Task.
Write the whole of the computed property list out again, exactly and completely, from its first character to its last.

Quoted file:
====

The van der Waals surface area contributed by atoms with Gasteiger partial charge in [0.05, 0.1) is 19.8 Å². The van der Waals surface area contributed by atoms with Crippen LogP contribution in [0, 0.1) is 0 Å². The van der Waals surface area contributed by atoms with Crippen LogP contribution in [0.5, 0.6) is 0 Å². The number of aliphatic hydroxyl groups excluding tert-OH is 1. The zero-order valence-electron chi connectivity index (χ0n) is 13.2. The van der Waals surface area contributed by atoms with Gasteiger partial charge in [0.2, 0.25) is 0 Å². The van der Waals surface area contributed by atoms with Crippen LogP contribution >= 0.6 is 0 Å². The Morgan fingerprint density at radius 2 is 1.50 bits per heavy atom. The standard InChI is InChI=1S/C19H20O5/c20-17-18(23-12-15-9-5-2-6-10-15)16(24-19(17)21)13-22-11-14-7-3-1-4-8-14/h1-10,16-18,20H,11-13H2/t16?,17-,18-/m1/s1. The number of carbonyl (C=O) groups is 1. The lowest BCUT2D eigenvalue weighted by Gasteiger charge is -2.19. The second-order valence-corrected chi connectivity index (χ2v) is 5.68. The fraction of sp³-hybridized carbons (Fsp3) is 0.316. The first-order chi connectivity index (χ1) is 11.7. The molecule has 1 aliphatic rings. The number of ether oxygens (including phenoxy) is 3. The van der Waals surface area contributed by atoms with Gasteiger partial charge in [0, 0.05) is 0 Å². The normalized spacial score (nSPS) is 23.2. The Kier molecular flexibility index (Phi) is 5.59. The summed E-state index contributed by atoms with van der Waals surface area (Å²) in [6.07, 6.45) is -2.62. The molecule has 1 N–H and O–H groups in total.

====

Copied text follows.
The van der Waals surface area contributed by atoms with Gasteiger partial charge in [0.05, 0.1) is 19.8 Å². The van der Waals surface area contributed by atoms with Crippen LogP contribution in [0, 0.1) is 0 Å². The van der Waals surface area contributed by atoms with Crippen LogP contribution in [0.5, 0.6) is 0 Å². The number of aliphatic hydroxyl groups excluding tert-OH is 1. The zero-order valence-electron chi connectivity index (χ0n) is 13.2. The van der Waals surface area contributed by atoms with Gasteiger partial charge in [0.2, 0.25) is 0 Å². The van der Waals surface area contributed by atoms with Crippen LogP contribution >= 0.6 is 0 Å². The Morgan fingerprint density at radius 2 is 1.50 bits per heavy atom. The standard InChI is InChI=1S/C19H20O5/c20-17-18(23-12-15-9-5-2-6-10-15)16(24-19(17)21)13-22-11-14-7-3-1-4-8-14/h1-10,16-18,20H,11-13H2/t16?,17-,18-/m1/s1. The number of carbonyl (C=O) groups is 1. The lowest BCUT2D eigenvalue weighted by Gasteiger charge is -2.19. The second-order valence-corrected chi connectivity index (χ2v) is 5.68. The fraction of sp³-hybridized carbons (Fsp3) is 0.316. The first-order chi connectivity index (χ1) is 11.7. The molecule has 1 aliphatic rings. The number of ether oxygens (including phenoxy) is 3. The van der Waals surface area contributed by atoms with Gasteiger partial charge in [0, 0.05) is 0 Å². The normalized spacial score (nSPS) is 23.2. The Kier molecular flexibility index (Phi) is 5.59. The summed E-state index contributed by atoms with van der Waals surface area (Å²) in [6.07, 6.45) is -2.62. The molecule has 1 N–H and O–H groups in total.